It may seem pedestrian to talk about program adaptation in international development programs, and yet the nuts and bolts that are necessary for an adaptive program are often missing.
This blog offers experience-based insights to encourage program managers, donors, and MEL colleagues to revisit the foundations on which program adaptation is based.
I suggest three foundational blocks in this endeavor:
1. Gathering ‘useful’ monitoring data
Monitoring systems and tools typically yield information about whether an expected activity has been completed or a product/output has been delivered. In some instances, projects gather bespoke information for case studies, which are qualitative and (largely) anecdotal in nature. This information is useful to hold programs to account, largely assessing whether partners have spent money on the things they said they would. However, this information offers little insight into whether the program is doing the ‘right’ sorts of things and whether key assumptions in the theory of change are legitimate. For example, it might not tell us if training is the right activity to deliver institutional change.
Tip: Pay attention to the information that your monitoring system is generating and ask yourself if the information tells you if you’re doing the ‘right’ things to deliver real change. If the answer is ‘no’, then you need to reconsider what data your monitoring tools are gathering and amend the tools.
2. Ensuring analytical capabilities of data-users
What benefit is fantastic, reliable, granular data if the data users are unable to analyze and utilize the information? Most programs commission evaluations, strategic reviews, case studies, learning reviews, and so forth. These steps yield invaluable data, but we need to find a way to bring this information together with the monitoring data to allow program teams to reflect on what is working, why (or why not), and what else they can do to catalyze change. In addition to bringing this information together in digestible formats, we need to consider whether program teams and donors possess the necessary skills to leverage the information and thereby inform decision-making for program adaptation.
Tip: Map out all your data sources and draw out key themes, messages, and insights. Work with program implementation teams to ask the important questions:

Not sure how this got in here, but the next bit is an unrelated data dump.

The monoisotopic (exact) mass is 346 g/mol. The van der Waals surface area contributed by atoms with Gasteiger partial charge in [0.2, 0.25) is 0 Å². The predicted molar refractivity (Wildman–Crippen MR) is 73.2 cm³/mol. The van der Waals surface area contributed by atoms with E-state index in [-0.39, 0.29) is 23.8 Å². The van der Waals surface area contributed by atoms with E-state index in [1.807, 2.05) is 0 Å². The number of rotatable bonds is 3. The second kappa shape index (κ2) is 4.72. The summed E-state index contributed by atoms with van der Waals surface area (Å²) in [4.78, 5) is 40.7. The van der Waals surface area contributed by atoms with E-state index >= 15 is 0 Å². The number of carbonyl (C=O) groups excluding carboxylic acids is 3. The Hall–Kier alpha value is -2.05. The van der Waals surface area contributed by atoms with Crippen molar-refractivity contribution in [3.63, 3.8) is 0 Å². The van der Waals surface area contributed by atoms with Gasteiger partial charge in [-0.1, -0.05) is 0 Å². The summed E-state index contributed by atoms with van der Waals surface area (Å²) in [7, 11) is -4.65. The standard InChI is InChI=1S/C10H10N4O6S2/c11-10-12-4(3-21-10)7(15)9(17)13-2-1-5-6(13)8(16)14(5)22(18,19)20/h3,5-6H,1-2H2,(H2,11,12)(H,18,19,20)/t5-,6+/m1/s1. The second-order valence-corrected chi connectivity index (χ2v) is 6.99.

(i) What is working and why/why not?
(ii) What else can we do to catalyze change?
(iii) Are our assumptions about the context and motivations/behaviors of actors legitimate?
3. Balancing learning and reporting
MEL systems are often set up primarily to report on what activities money has been spent on and the tangible products that have been delivered. This is not to suggest that MEL systems only focus on accountability, but the importance of reporting (logframes, results frameworks, etc.) means that accountability often steers the MEL system. Unfortunately, when accountability drives the MEL system, learning takes a backseat; there are only so many hats a MEL system can wear! This, in turn, skews the types of tools and methods that a program team is likely to use. For example, a MEL system skewed towards accountability is likely to focus more on determining attribution rather than, for example, understanding whether activities were appropriate or changes are sustainable. There is no silver bullet to find a balance between the (often) competing agendas, but a recognition that learning is essential must be made explicit and help drive the design of a MEL system.
Tip: In addition to quantitative indicators (which largely serve accountability), consider qualitative data collection and analysis. You can use methods such as outcome harvesting and contribution analysis as part of the MEL toolset.
Adaptive programing is the holy grail of a MEL system. We can continue to discuss semantics, methods, and value, but there are some first principles – the presence of which are a sign that program teams and donors are using their MEL systems to prioritize reflection and adaptation.
Dr. Deepti Sastry is a monitoring, evaluation, and learning expert with over 15 years of experience in the international NGO, government, civil society, and private sectors. She has extensive experience working with UK and EU-funded aid programmes, with emphasis on MEL for programmes in and on fragile and conflict affected states, private sector development, and impact investing. While being a MEL purist, Deepti is passionate both about good quality, robust MEL tools and processes, and in optimizing the value of these tools and processes to leverage insights and adaptations. In addition, Deepti is experienced with and uses numerous methodological approaches such as mixed-methods and qualitative evaluation design, appreciative inquiry, the Qualitative Impact Protocol (QuIP), outcome mapping, and qualitative research methods.